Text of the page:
Chrome Beta Testers Get Their Hands on Google's Little Black Book
Google's testing program for its open source Chrome operating system is no ordinary beta. The company is inviting applications to be one of the reportedly 60,000 users who will be part of the beta test and receive a Cr-48 netbook loaded with Chrome OS. Google reportedly is signing up beta testers by U.S. ZIP code -- rather than on a first-come-first-served basis -- to get broad input.
The Cr-48 black netbook has no logo. The package comes with a card from Intel, which suggests it contains an Intel processor. The Cr-48 is built for cloud-based computing, so there is no indication of the size of the hard drive.
The hardware has a few oddities. There is no caps lock key, but there is a search key. What sets the Cr-48 apart from other PCs is what it lacks. There are no function keys and there is only one USB port with limited functionality.
With so many of the differences between the Chrome OS test hardware and Windows-based hardware, some of those testing the Cr-48 have compared it to the experience of using a smartphone. Because of this, testers have suggested the netbook with Chrome OS feels like a product that would sell in the US$150 to $200 range.
Is Google Going Apple?
The hardware has been a big part of the Chrome OS introduction. This prompts the question: Is Google planning to introduce hardware as part of the commercial launch, much like Apple ties its proprietary hardware to its operating system?
This view could be refuted by Google's announcement that Acer and Samsung plan to release hardware with Chrome OS this coming summer.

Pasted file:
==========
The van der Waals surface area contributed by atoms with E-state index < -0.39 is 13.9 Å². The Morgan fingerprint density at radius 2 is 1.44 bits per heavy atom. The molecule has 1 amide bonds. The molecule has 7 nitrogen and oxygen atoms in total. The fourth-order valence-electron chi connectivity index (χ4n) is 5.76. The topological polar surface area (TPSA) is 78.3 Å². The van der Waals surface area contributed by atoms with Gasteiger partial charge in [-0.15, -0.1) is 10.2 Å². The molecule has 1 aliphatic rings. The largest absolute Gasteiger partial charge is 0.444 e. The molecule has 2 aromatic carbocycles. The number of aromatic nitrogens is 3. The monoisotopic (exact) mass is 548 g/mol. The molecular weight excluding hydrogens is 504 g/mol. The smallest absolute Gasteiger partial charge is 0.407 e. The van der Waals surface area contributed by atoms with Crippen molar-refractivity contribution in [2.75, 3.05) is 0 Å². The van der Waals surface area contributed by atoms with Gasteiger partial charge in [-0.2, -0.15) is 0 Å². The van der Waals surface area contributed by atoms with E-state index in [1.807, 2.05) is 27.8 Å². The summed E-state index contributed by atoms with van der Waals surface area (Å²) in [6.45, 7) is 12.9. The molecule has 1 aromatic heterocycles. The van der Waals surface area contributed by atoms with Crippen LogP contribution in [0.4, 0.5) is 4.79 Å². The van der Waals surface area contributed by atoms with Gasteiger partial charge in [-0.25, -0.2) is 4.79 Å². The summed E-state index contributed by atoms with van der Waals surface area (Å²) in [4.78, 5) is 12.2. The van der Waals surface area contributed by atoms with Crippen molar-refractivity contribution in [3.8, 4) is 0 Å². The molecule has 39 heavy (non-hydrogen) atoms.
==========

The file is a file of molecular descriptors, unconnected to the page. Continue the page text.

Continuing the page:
"Some hardware OEMs are already saying they're developing a Chrome OS netbook version," Charles King, principal analyst at Pund-IT told TechNewsWorld. "In the price range of netbooks and small footprint laptops, the profit margins are brutally thin. Nobody wants to go into that business."
The hardware aspect of the Chrome OS beta may simply be a necessary tool to show off the software.
"When companies send out new applications, they will include some hardware. Processor guys do this all the time. If they have a new PC processor, they will have it manufactured in a white-box system and they'll send it out for testing," said King. "The systems are basic. They don't have all the features the branded version will have, but it's enough to get a decent sense of what they're doing."
The beta netbook is slim on features in part because the most salient functionality Google is displaying is in the cloud.
"They would like to leverage Gmail into the cloud and get people to use Google Apps. There will be some storage in the netbooks with Google Chrome OS, but not the 250-gig drives you see on computers there days," said King. "The Chrome OS is similar in user experience to what people are experiencing today on their smartphones. There will be a generational inflection point where people will start to use cloud-enabled computers."
Advertising at Its Heart
Despite all its recent forays into new markets, Google has always been careful to fortify its advertising prospects.
"I don't think Google plans to dip into hardware," technology project manager and Geek 2.0 blogger Steven Savage told TechNewsWorld.
"Google's interest is in getting as many people as possible to use their core services, which are advertising and media," he stressed. "They want to make sure people can get to those services. Their biggest fear would be that other companies might make hardware or software that could lock them out."
There was a bit of flash in the introduction of Chrome OS -- as if to show the world that Google can play on the same turf with Apple and Microsoft.
"The releases of these operating systems (Android and Chrome OS) represent a straight-up challenge to those producing current devices -- Apple and Microsoft," said Savage. This is a reminder of Google's power. Google does not have to be behind the most popular OS -- they merely need to give an alternative to keep other companies in line."